“Uno dunque è il cielo, il spacio immenso, il seno, il continente universale […]. Ivi innumerabili stelle, astri, globi, soli e terre sensibilmente si veggono…” (One is thus the Sky, the immense space, the vessel, the universal container […]. There, uncountable stars, bodies, globes, suns and Earths are clearly visible…).
These are the words written in 1584 by Giordano Bruno in London, and are an early example of the modern degree of awareness that life on Earth has reached. Self-reproducing molecules have gradually evolved into organisms that are complex enough to have a conscious perception of themselves and even of their planetary and cosmic environment. How did life on Earth reach this point? Besides arguably agreed factors like the presence of liquid water and the suitable distance to a stable star, one of the often under-looked answers to this question shines in some winter nights of the polar skies, through one of the most breath-taking phenomena: aurorae, the most direct manifestation of the planetary magnetic field. If Earth’s magnetic field had been much weaker, or intermittent, life as we know it could not have been possible (at least at the surface): the ionizing radiation and the high-energy particles coming from cosmic rays and the Solar wind would have stripped the atmosphere, and the surface layers of the planet would have been soaked in deadly radiation. Despite our incomplete understanding of Earth’s magnetic field long-term behaviour, we know that its uninterrupted presence, detectable by paleomagnetism during the last 3.5 Gyr at least, has been and still is a key piece in the sustainment of Earth’s biosphere.
About four centuries after Bruno’s words, in 1992 the first extrasolar planets were discovered, orbiting around a pulsar. Barely three decades later, the 2019 Nobel prize has been awarded to the first discovery (in 1995) of an exoplanet around a main sequence star, and Bruno’s words could be a summarizing slogan for the over 4.300 extrasolar planets orbiting around over 3.000 stars (mostly main-sequence) detected so far. Exoplanets show an amazing diversity, already anticipated by the peculiarities of our seven Solar neighbours and their satellites. On a weekly basis, discovery papers are unveiling unexpected properties, which enlarge our views and imagination about planetary systems and depict the Solar system as a non-representative case.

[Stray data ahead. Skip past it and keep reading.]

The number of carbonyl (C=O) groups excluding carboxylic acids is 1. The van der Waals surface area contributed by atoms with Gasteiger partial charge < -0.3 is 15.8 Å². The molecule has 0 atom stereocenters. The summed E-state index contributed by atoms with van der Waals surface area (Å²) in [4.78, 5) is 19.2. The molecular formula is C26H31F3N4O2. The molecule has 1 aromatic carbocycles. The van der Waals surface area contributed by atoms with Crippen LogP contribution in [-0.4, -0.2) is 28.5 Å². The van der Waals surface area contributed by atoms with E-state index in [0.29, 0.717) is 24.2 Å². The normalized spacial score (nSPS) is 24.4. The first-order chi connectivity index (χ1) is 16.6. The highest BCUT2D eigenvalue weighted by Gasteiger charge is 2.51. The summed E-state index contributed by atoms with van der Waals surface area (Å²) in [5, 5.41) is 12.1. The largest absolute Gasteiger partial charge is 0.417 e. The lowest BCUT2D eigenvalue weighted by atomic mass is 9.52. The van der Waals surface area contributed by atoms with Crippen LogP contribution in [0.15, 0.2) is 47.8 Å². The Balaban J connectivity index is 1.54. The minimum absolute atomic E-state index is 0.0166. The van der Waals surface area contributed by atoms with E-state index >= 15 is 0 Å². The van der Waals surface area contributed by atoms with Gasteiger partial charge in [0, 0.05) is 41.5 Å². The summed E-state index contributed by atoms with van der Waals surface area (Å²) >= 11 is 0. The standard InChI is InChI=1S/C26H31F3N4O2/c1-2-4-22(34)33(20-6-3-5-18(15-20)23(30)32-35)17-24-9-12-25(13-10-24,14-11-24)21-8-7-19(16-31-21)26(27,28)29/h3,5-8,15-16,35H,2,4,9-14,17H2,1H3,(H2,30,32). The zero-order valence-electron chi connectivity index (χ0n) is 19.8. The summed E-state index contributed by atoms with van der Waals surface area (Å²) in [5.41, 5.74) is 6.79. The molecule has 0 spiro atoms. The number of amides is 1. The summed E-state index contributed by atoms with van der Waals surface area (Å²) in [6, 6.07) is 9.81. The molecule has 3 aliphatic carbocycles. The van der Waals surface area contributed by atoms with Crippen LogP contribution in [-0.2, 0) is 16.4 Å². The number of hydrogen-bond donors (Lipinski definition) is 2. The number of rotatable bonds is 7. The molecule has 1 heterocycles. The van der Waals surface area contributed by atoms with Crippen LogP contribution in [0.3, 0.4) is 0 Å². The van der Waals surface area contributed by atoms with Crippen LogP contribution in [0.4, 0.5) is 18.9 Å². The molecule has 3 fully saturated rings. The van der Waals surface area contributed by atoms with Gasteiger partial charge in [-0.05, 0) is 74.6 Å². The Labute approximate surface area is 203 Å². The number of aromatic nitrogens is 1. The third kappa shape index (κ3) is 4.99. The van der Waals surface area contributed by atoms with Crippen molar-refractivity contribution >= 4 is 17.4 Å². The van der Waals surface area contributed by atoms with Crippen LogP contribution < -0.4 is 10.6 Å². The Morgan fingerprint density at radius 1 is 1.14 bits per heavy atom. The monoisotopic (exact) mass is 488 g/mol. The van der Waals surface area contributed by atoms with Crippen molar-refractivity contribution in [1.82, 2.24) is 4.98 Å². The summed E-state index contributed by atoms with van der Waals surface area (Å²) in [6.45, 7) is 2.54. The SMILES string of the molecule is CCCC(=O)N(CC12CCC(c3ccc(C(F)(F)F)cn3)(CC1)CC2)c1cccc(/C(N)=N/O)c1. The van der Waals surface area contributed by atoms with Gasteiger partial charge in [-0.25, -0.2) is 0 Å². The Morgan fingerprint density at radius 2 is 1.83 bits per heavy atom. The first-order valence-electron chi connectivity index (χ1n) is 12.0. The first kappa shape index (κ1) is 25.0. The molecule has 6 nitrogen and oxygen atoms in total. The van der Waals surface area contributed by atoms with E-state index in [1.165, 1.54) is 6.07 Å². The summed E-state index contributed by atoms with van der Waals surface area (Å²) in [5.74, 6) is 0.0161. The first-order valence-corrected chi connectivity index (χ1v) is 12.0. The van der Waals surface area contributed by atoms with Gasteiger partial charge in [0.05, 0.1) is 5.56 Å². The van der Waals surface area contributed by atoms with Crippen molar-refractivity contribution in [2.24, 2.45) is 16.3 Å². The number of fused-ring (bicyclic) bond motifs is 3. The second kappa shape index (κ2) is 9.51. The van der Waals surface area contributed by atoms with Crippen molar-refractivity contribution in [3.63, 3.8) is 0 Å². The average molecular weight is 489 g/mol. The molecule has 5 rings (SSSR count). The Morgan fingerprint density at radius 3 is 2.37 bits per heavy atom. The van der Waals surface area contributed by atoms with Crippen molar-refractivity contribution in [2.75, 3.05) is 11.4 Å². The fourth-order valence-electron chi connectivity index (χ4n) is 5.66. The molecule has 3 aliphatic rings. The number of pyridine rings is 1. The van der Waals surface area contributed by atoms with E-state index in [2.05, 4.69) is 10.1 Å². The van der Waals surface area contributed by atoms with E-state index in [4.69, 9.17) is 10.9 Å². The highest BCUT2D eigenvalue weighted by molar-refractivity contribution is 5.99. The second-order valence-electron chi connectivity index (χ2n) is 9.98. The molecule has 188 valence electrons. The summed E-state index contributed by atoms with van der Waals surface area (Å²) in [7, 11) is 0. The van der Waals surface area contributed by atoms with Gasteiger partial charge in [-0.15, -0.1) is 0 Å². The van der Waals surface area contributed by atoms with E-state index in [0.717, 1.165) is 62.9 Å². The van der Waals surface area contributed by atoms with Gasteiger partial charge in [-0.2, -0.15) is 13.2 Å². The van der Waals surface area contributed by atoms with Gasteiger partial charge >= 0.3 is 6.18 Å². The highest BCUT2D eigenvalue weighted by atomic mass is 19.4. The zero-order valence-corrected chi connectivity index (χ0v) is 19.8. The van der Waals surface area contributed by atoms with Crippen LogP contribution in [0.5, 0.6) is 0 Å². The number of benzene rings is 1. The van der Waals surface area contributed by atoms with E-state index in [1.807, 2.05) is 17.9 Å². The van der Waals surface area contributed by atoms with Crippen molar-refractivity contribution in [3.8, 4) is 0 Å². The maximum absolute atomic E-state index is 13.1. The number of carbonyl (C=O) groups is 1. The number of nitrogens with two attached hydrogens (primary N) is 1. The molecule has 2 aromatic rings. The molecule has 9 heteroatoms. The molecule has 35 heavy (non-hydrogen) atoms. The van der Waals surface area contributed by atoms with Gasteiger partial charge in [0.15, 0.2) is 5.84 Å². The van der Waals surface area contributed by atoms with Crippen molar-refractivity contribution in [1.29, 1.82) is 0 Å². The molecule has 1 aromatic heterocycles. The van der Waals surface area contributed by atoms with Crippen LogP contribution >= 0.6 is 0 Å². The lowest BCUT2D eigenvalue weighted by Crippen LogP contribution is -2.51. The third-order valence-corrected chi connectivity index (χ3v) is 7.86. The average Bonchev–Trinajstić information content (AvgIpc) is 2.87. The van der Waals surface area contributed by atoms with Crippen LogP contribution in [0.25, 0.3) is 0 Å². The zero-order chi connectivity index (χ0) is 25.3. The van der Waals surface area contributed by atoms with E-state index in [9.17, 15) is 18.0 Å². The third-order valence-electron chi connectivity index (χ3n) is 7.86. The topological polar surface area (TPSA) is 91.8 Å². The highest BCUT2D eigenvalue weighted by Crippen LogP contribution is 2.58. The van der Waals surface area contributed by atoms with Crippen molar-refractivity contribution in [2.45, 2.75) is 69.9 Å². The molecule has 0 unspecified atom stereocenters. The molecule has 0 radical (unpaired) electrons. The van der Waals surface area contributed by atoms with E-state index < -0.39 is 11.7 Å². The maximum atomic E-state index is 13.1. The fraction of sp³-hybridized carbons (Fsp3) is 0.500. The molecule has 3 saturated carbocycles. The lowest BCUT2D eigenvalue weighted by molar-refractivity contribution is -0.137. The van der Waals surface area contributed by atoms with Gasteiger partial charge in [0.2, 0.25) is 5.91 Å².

The fast-growing sample of thousands of extrasolar planets is unveiling an amazing variety of properties. It represents an opportunity to shed light on long-standing physics and astrobiology issues from a much wider sample than our Solar neighbours, especially for what concerns the still unclear internal structure, only grossly constrained by observable values of mass and/or radii. Planetary magnetism and its long-term evolution is currently understood only partially for the Earth, at a lesser extent for Jupiter and other Solar planets, and is still elusive in exoplanets. The project focuses on magnetic fields as a key factor in shaping habitability and as a messenger of the internal composition and dynamics.
For terrestrial planets, long-lasting, strong enough magnetic fields are arguably a key factor to guarantee habitability, but we are not even sure about how the Earth’s magnetic field has survived for so long. Magnetism leaves other detectable imprints in giant planets. A quest for the first exoplanetary Jupiter-like magnetospheric emission in radio is on-going, but the search needs to be driven by a reliable prediction of the most likely emitters. Magnetic fields can delay the cooling via Ohmic dissipation and could explain the often observed inflated radii in hot Jupiters, but models are still incomplete.
IMAGINE aims at simulating the long-term (Gyr) evolution of the exoplanetary magnetic fields, coupled with a cooling model, and at assessing the relevant imprints on their observables for a broad range of distinctive features mass, composition, irradiation, rotation.